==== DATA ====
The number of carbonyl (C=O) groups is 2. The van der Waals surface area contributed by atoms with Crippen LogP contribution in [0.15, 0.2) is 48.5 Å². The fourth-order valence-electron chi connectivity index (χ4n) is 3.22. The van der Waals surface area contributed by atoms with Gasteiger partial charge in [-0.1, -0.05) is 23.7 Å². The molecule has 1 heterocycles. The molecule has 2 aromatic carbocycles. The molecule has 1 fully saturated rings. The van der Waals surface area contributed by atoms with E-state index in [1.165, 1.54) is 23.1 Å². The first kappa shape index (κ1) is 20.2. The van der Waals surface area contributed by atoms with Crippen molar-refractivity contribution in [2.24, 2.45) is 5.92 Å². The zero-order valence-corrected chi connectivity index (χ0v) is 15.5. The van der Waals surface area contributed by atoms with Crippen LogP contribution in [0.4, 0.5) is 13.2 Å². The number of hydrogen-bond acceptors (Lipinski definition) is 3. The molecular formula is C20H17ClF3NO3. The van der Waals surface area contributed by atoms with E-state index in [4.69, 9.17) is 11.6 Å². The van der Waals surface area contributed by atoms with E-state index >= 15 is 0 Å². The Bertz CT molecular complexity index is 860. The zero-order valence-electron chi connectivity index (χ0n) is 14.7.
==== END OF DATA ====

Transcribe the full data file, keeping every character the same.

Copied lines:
The number of carbonyl (C=O) groups is 2. The van der Waals surface area contributed by atoms with Crippen LogP contribution in [0.15, 0.2) is 48.5 Å². The fourth-order valence-electron chi connectivity index (χ4n) is 3.22. The van der Waals surface area contributed by atoms with Gasteiger partial charge in [-0.1, -0.05) is 23.7 Å². The molecule has 1 heterocycles. The molecule has 2 aromatic carbocycles. The molecule has 1 fully saturated rings. The van der Waals surface area contributed by atoms with E-state index in [1.165, 1.54) is 23.1 Å². The first kappa shape index (κ1) is 20.2. The van der Waals surface area contributed by atoms with Crippen molar-refractivity contribution in [2.24, 2.45) is 5.92 Å². The zero-order valence-corrected chi connectivity index (χ0v) is 15.5. The van der Waals surface area contributed by atoms with Crippen LogP contribution in [0.4, 0.5) is 13.2 Å². The number of hydrogen-bond acceptors (Lipinski definition) is 3. The molecular formula is C20H17ClF3NO3. The van der Waals surface area contributed by atoms with E-state index in [4.69, 9.17) is 11.6 Å². The van der Waals surface area contributed by atoms with E-state index >= 15 is 0 Å². The Bertz CT molecular complexity index is 860. The zero-order valence-electron chi connectivity index (χ0n) is 14.7.